October 24: “If I Loved You” by Robin Black

What’s up, Story366? Coming at you on World Series Eve (a new holiday I just named and will honor), just biding my time until 7 p.m., CT, tomorrow. Sure, I have responsibilities like taking care of my family and teaching classes, but really, I’ve been just watching the hours go by in anticipation. By tomorrow, the pure elation from the NLCS will have reverted completely into nerves and, well, we’ll see.

I was planning to start another Bowling Green alum week today, as I have well over seven books by folks who went to my MFA alma mater (I already did one of these weeks back in February and fans are demanding another). Thinking about it, though, I’ve decided to put that off for a week or two, as I’ll be focusing my pre-story banter on the World Series and want there to be plenty of banter left for my BG compadres. I’ll continue on with other books until the Series is over, then hit those Falcons hard.

Today’s other author and book is Robin Black and her collection If I Loved You, I Would Tell You This, out from Random House around 2012. I remember that because I met Black when her book was coming out at the One Story Debutante Ball, where I presented my friend Seth Fried to the world when his collection The Great Frustration came out. I remember chatting with Black at the event. Really nice person, really talented, and I’ve been enjoying her book all day.

Enjoying is a relative term, I guess, as I’ve been enjoying her writing and skill, though her stories are kind of a bummer. In all three pieces I read, the death of a major or secondary character is at the front and center. Death is a pretty common point of conflict in stories, if not a climax or denouement, but when a writer renders her characters so closely, so expertly, it’s hard not to feel the connections, to empathize with them as real people. All three stories are pretty great, but I’ll write about the (mostly) title story, “If I Loved You,” which is the most tragic of the three, and unless I’m mistaken, one of the saddest stories I’ve ever read.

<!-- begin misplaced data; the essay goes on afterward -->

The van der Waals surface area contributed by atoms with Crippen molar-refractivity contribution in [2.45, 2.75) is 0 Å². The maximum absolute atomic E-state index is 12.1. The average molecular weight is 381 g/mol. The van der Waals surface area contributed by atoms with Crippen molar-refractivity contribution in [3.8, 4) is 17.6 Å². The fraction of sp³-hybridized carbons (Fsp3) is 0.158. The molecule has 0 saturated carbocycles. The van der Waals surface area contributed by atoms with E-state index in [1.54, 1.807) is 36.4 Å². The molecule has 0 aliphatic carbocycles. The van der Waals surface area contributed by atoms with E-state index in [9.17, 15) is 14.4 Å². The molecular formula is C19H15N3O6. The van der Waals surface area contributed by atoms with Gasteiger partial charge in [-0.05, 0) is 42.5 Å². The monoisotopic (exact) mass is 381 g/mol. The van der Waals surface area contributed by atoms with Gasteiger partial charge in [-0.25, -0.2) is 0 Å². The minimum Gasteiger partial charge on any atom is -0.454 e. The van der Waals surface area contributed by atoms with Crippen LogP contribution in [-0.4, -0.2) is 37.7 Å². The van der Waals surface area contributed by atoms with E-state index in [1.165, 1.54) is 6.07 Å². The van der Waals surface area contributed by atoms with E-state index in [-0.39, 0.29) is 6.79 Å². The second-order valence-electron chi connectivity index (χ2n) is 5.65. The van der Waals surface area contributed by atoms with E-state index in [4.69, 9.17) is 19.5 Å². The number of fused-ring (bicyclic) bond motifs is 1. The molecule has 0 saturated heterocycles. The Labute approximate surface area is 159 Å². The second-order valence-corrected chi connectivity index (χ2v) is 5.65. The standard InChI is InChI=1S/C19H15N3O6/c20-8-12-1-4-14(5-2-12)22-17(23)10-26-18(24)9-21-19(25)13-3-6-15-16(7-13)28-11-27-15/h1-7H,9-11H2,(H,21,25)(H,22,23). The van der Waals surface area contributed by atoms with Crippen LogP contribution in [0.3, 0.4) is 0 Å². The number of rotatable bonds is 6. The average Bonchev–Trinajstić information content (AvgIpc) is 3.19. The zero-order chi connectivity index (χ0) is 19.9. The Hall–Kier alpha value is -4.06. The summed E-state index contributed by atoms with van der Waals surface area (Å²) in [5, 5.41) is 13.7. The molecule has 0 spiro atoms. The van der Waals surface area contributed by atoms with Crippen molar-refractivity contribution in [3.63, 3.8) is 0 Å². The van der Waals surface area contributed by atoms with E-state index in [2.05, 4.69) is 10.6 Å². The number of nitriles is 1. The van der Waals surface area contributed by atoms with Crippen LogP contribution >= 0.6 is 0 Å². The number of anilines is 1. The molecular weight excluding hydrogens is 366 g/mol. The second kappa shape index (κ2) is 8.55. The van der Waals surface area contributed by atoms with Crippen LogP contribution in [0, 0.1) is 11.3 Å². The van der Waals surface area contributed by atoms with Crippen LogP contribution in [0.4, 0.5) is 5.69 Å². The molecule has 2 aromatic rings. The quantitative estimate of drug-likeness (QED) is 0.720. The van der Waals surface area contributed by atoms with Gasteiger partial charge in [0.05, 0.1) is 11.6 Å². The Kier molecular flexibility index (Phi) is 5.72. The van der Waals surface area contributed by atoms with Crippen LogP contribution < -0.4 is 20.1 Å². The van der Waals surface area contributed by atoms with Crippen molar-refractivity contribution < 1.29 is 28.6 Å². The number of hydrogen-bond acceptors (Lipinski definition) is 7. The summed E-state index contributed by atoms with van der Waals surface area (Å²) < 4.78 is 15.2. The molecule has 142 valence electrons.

“If I Love You” is about Ruth, a woman who’s talking to a you, making it a first-to-second-person story. At first, it’s not really clear as to who the you is, who Ruth is talking to. What we do know is Ruth begins her story like this, “If I loved you, I would tell you this …”—Hey, the full book title!—and then goes on listing things that make a reader’s heart break. Ruth talks about her own cancer, which has spread to her lymph nodes, which will kill her in a matter of months. She talks about her adult son, who was born with brain damage (after having a stroke in the womb), who needs twenty-four hour care, often beating his mother up (even during chemo) when she tries to give him a bath. Her husband, Sam, is a rock, but is about to lose his job because he spends too much time taking care of—aka, loving—his sick family. Sad yet?

We soon find out that the you who Ruth is talking to/about in her narration of this story is her next-door neighbor, a guy she doesn’t love, a guy she can’t tell all of these horrible things to, as he’s not a friend and they’re none of his business. Amidst all of this, he’s being a major ass, wanting to build a six-foot concrete fence around his property, which, after a survey, is revealed to be much closer to Ruth and Sam’s house and driveway than was thought. It’s going to be so intrusive, this concrete fence—which sounds a lot like a wall—will make it so Ruth and Sam can’t open their passenger-side door when they pull into their driveway. They’ll have to park further back, which will make for a harder walk for Ruth to get in the house; soon she’ll be in a wheelchair and it will be make things logistically impossible. The neighbor won’t budge, not even when the couple gets a lawyer: His wall’s going up.

In the spirit of the title, of that first line of the story, Ruth won’t tell the neighbor guy her problems, why it’s so important this wall not go up, why her family doesn’t need this thing to happen. They just want to walk out of their house in the morning, see the trees they’ve seen for years, the trees that will have to be cut down to accommodate the fence. Ruth does not love this man, so she doesn’t have to share the horrors of increasingly ineffective chemo or a son who beats on her when she hugs him. That’s just her excuse, though, this fact that she doesn’t love the neighbor. Ruth just wants him to be decent, to not do this thing, and doesn’t want to have to share her horrible tragedies to make that happen.

I won’t reveal what happens to Ruth’s family, let alone if this wall goes up or not. “If I Loved You” is about a woman who’s taking an interesting route in telling her story, ironically revealing the facts of her life to total strangers, when the premise of the story is how she doesn’t want to reveal the facts of her life to a total stranger. It’s exactly what it sets out not to be, turning into a woman finding relief by telling her story, by sharing. It’s horribly sad, as noted, no matter what happens, Black finding the soul of this poor woman in this unorthodox way.

I like the stories I’ve read in If I Loved You, I Would Tell You This, sad or not, as Black’s got a unique style, a casual voice that invites her readers into her incredibly complex worlds. Black makes it look easy. She’s written a good book.

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